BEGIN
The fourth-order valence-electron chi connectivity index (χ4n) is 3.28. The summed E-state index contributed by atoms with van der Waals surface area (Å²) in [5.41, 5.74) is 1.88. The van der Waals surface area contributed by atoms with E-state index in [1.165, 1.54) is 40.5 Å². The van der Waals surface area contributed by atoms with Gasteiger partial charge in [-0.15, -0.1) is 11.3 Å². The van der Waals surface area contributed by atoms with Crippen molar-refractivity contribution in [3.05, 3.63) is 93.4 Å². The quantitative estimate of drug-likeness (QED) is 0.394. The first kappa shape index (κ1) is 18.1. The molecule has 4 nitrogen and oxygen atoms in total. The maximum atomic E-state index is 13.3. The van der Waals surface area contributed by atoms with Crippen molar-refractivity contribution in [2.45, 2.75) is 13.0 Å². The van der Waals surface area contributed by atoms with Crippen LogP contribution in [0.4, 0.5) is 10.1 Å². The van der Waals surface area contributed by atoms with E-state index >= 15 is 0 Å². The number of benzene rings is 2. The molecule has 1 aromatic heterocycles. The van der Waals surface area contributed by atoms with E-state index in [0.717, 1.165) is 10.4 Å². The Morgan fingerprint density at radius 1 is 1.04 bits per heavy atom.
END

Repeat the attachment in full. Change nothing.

The fourth-order valence-electron chi connectivity index (χ4n) is 3.28. The summed E-state index contributed by atoms with van der Waals surface area (Å²) in [5.41, 5.74) is 1.88. The van der Waals surface area contributed by atoms with E-state index in [1.165, 1.54) is 40.5 Å². The van der Waals surface area contributed by atoms with Gasteiger partial charge in [-0.15, -0.1) is 11.3 Å². The van der Waals surface area contributed by atoms with Crippen molar-refractivity contribution in [3.05, 3.63) is 93.4 Å². The quantitative estimate of drug-likeness (QED) is 0.394. The first kappa shape index (κ1) is 18.1. The molecule has 4 nitrogen and oxygen atoms in total. The maximum atomic E-state index is 13.3. The van der Waals surface area contributed by atoms with Crippen molar-refractivity contribution in [2.45, 2.75) is 13.0 Å². The van der Waals surface area contributed by atoms with Crippen LogP contribution in [0.4, 0.5) is 10.1 Å². The van der Waals surface area contributed by atoms with E-state index >= 15 is 0 Å². The number of benzene rings is 2. The molecule has 1 aromatic heterocycles. The van der Waals surface area contributed by atoms with E-state index in [0.717, 1.165) is 10.4 Å². The Morgan fingerprint density at radius 1 is 1.04 bits per heavy atom.